## Yield Line Analysis of a Moment End-Plate

## Yield Line Analysis of a Moment End-Plate

(OP)

I'm designing a moment end-plate for a WF beam framing into a WF column. The geometry of the top flange connection doesn't match any of those in AISC Design Guide 4 or 16, for which you would simply use the formulas provided in the Tables. I can't find any information on the derivation of the formulas in those tables, which I understand were arrived at through YLA. I understand how YLA works in a concrete slab or plate when using a unit displacement for external work, but does anyone have information on how to perform YLA with a unit rotation? How were the formulas derived in Table 3-2 AISC Design Guide 16 for example?

## RE: Yield Line Analysis of a Moment End-Plate

## RE: Yield Line Analysis of a Moment End-Plate

Emmet Sumner's PhD thesis, "Unified Design of Extended End- Plate Moment Connections Subject to Cyclic Loading" June 17, 2003

If you don't have the time / energy to go through this whole process, you might take just 50% of the capacity of an 8 bolt stiffened connection. That should be conservative and it would be a whole lot easier on you.

## RE: Yield Line Analysis of a Moment End-Plate

Sumner's thesis doesn't really seem to reveal anything more than what's already in the Design Guide...no derivations - just that YLA is used by equating internal and external work for an assumed yield line configuration.

Yea JoshPlum, that's basically what I ended up doing for time's sake. But I really want to learn how to use YLA in moment end-plates so that I can handle any other atypical situation I might come across. I think I could apply it to other situations if I could just find a detailed derivation of the formulas in the Design Guide.

## RE: Yield Line Analysis of a Moment End-Plate

## RE: Yield Line Analysis of a Moment End-Plate

I had the same idea once.... And, I thought the PhD thesis was helpful. But, maybe it was another paper by Sumner that went into more detail about the derivations. Sorry if I gave you the wrong citation. I'm at a new company and I don't have all the old references and PDF files I used to have.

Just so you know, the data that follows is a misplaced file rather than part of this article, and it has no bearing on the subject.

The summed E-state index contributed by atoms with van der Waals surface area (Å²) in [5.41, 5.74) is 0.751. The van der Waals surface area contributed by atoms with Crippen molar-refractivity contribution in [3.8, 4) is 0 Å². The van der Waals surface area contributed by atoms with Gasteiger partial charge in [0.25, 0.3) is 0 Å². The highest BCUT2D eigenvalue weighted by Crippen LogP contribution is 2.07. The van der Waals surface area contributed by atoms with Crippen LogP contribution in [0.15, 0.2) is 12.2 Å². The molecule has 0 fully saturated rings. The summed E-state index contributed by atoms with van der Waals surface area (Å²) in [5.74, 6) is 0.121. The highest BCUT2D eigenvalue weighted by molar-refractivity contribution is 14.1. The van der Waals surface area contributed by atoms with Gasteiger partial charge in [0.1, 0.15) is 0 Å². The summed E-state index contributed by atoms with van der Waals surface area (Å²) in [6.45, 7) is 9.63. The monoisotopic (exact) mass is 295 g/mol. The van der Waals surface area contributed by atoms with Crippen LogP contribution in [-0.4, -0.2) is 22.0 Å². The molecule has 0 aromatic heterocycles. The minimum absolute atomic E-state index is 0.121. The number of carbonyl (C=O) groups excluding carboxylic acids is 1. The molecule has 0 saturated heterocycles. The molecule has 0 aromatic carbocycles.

You might check the references cited in the thesis and the design guide. I'm pretty sure it had Sumner's name on it and also Tom Murray's. It was definitely Virginia tech research. Used it to derive the yield line equations for some of the simpler cases, just to make sure I understood the theory properly. Also, it had more bolt arrangements than were given in the design guides. So, that also helped for some of those special cases.

## RE: Yield Line Analysis of a Moment End-Plate

T_Bat: I can perform a YLA for tension, like in the Dowswell paper. But it's my understanding that a

momentend-plate YLA is performed differently, mainly by assuming a unit virtual rotation rather than a unit virtual displacement. Thanks for the reference though, that might come in handy some day.## RE: Yield Line Analysis of a Moment End-Plate

## RE: Yield Line Analysis of a Moment End-Plate

## RE: Yield Line Analysis of a Moment End-Plate

1. small angle approximation says tan(theta)~(theta), which means (theta) = (delta)i/hi, where hi = distance from center of rotation to point where (delta)i is measured (bolt locations). Therefore (delta)i = (theta)*hi

2. Unit virtual rotation implies (theta) = 1, which means (delta)i = hi

3. Equate internal and external work using "hi" instead of a unit displacement = 1 at each bolt.

I did this and matched the formula given Table 3-2 Design Guide 16.

## RE: Yield Line Analysis of a Moment End-Plate

## RE: Yield Line Analysis of a Moment End-Plate

The yield line method is a very useful technique for analyzing steel plates but is is an upper bound solution which means that, if you do not choose the correct yield line pattern, your solution will be unsafe.

In your diagram, you are showing too many yield lines, so you would get an unsafe result.